Loss of Interest
When addiction takes hold, it pushes other things out of the way to make room for itself at the center of someone’s life. As the Help Guide says, “Your life revolves around drug use [and] you spend a lot of time using and thinking about drugs, figuring out how to get them, and recovering from the effects of drugs.” This often means that they lose interest in even things they used to enjoy, including family, friends, and hobbies.
There are a number of signs of drug addiction that can be observed physically. This can include significant weight loss or gain, as drugs can significantly impact appetite, metabolism, and level of physical activity. Your loved one may also experience physical withdrawal symptoms, such as tremors, nausea, and gastrointestinal upset. For some, addiction also means neglecting self-care and grooming, leading to an unkempt appearance. However, this is not the case for everyone; the fact that your loved one doesn’t “look like an addict” doesn’t mean they aren’t struggling with substance abuse.
Guiding Your Loved One to Substance Abuse Treatment
If you recognize the signs of addiction in your loved one, the next step is to guide them into treatment. Of course, this is often not a straightforward process, as most addicts remain in denial, fear treatment, or want to maintain your own denial so as to spare you from pain. However, the earlier your loved one seeks substance abuse treatment, the better their chances are of recovery.
Before you talk to your loved one, it is helpful to explore substance abuse treatment options to determine what you feel is the best place for your loved one to turn for help. By learning about what to look for in a drug rehab center and connecting with a treatment facility that meets your criteria, you will be able to immediately offer meaningful resources for your loved one should they choose to pursue treatment.
When you are ready, choose a time and place that affords you privacy and bring up your concerns in a non-confrontational and non-judgmental manner. Ensure your loved one that you realize this is an illness, not a character flaw, and that you are worried about their emotional and physical health. Avoid placing blame or shaming them. Instead, tell them that you support them, ask what you can do to help, and talk to them about the program you have selected. If you do not feel comfortable initiating this conversation yourself, you can enlist the help of a professional intervention specialist who will work with you to create a positive, healing intervention experience that nurtures you as a family. The treatment program you have chosen should be able to refer you to an experienced, compassionate interventionist.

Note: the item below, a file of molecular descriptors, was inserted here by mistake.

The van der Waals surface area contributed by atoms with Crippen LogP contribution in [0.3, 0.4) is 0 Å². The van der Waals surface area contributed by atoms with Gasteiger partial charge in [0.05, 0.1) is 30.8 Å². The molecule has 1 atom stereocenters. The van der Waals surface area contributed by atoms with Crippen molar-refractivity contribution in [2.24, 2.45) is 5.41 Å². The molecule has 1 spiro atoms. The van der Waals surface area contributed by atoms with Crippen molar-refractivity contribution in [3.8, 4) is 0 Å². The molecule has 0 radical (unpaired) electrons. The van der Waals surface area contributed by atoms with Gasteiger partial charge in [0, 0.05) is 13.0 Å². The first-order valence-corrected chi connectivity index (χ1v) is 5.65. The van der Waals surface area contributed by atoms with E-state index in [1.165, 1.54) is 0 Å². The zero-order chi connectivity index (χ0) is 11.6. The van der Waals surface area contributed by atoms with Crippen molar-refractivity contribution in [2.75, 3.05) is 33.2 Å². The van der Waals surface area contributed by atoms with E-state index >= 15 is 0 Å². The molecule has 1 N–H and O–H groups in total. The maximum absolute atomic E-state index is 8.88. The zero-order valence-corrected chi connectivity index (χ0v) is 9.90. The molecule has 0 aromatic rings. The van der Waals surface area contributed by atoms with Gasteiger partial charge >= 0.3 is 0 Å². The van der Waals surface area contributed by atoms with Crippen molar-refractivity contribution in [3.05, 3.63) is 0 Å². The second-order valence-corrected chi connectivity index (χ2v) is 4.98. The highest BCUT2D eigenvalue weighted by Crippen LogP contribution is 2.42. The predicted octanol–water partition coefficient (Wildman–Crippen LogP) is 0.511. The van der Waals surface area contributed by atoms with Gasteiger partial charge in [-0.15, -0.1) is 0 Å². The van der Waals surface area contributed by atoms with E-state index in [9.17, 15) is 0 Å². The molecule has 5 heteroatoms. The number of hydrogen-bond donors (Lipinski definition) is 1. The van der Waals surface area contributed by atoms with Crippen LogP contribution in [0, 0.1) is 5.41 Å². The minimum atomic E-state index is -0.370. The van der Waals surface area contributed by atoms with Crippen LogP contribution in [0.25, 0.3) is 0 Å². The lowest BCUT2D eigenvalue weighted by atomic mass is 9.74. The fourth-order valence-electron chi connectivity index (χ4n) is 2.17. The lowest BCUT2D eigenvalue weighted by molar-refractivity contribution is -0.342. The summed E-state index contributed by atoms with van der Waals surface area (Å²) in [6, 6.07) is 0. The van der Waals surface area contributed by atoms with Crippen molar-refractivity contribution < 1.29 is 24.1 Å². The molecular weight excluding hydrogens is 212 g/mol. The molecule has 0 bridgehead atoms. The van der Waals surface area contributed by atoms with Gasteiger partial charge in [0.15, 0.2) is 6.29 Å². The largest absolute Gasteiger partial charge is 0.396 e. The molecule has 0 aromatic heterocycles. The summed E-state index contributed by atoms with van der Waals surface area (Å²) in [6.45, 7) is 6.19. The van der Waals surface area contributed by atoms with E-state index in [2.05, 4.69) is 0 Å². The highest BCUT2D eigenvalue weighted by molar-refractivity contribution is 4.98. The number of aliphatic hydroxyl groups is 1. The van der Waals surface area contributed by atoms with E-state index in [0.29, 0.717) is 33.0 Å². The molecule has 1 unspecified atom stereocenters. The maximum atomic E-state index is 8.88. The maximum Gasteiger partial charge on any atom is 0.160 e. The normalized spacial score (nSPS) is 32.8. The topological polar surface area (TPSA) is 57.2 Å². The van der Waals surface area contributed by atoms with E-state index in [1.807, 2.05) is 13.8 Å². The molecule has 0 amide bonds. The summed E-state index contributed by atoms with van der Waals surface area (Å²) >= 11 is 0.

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Navigating the Road to Recovery
Your loved one may not agree to treatment the first time you talk to them. They may not admit their addiction. This is normal and is often part of the road to sobriety. What’s important is letting them know that you love them, are concerned for them, and have resources available when they are ready to take the next steps toward recovery.
In the meantime, you can practice self-care by seeking your own supports via individual therapy as well as support groups for families of addicts, such as Al-Anon. Such resources can be vital to help you process your own feelings about and experiences of your loved one’s addiction and show you that you are not alone in your struggle. Indeed, there is a broad community out there full of people who know what you are going through and are ready to offer you the help you need to cope with each stage of your loved one’s addiction and recovery. By drawing on the strength of the recovery community, you can ensure that you navigate the road to recovery in a way that nurtures both you and your loved one and brings you both closer to healing.
Alta Mira offers comprehensive treatment for people struggling with drug and alcohol addiction as well as co-occurring mental health disorders and process addictions. Contact us to learn more about our renowned suite of programs and how we can help you or your loved one take the next steps on the journey toward wellness.